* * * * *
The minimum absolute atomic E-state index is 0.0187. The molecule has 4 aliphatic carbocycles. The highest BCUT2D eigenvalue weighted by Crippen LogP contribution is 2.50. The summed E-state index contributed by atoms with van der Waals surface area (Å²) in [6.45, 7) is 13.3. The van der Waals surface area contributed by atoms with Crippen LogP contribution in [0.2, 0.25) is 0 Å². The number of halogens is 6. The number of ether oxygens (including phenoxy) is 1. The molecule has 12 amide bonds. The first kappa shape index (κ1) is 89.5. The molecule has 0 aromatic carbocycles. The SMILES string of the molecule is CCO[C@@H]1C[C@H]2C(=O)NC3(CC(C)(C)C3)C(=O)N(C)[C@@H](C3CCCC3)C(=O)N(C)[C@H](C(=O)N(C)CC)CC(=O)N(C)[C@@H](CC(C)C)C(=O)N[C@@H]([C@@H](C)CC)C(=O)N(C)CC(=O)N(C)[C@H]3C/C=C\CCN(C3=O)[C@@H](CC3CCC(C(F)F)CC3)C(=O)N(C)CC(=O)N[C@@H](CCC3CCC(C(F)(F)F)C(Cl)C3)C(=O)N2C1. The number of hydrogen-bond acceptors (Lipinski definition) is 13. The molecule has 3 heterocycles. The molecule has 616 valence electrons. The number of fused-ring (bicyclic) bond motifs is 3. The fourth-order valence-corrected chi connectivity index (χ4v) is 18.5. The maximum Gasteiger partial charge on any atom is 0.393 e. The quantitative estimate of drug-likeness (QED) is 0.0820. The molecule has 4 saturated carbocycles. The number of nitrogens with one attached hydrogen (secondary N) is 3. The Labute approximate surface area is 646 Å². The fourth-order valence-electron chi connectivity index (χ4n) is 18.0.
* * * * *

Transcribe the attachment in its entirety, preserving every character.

The minimum absolute atomic E-state index is 0.0187. The molecule has 4 aliphatic carbocycles. The highest BCUT2D eigenvalue weighted by Crippen LogP contribution is 2.50. The summed E-state index contributed by atoms with van der Waals surface area (Å²) in [6.45, 7) is 13.3. The van der Waals surface area contributed by atoms with Crippen LogP contribution in [0.2, 0.25) is 0 Å². The number of halogens is 6. The number of ether oxygens (including phenoxy) is 1. The molecule has 12 amide bonds. The first kappa shape index (κ1) is 89.5. The molecule has 0 aromatic carbocycles. The SMILES string of the molecule is CCO[C@@H]1C[C@H]2C(=O)NC3(CC(C)(C)C3)C(=O)N(C)[C@@H](C3CCCC3)C(=O)N(C)[C@H](C(=O)N(C)CC)CC(=O)N(C)[C@@H](CC(C)C)C(=O)N[C@@H]([C@@H](C)CC)C(=O)N(C)CC(=O)N(C)[C@H]3C/C=C\CCN(C3=O)[C@@H](CC3CCC(C(F)F)CC3)C(=O)N(C)CC(=O)N[C@@H](CCC3CCC(C(F)(F)F)C(Cl)C3)C(=O)N2C1. The number of hydrogen-bond acceptors (Lipinski definition) is 13. The molecule has 3 heterocycles. The molecule has 616 valence electrons. The number of fused-ring (bicyclic) bond motifs is 3. The fourth-order valence-corrected chi connectivity index (χ4v) is 18.5. The maximum Gasteiger partial charge on any atom is 0.393 e. The quantitative estimate of drug-likeness (QED) is 0.0820. The molecule has 4 saturated carbocycles. The number of nitrogens with one attached hydrogen (secondary N) is 3. The Labute approximate surface area is 646 Å². The fourth-order valence-electron chi connectivity index (χ4n) is 18.0.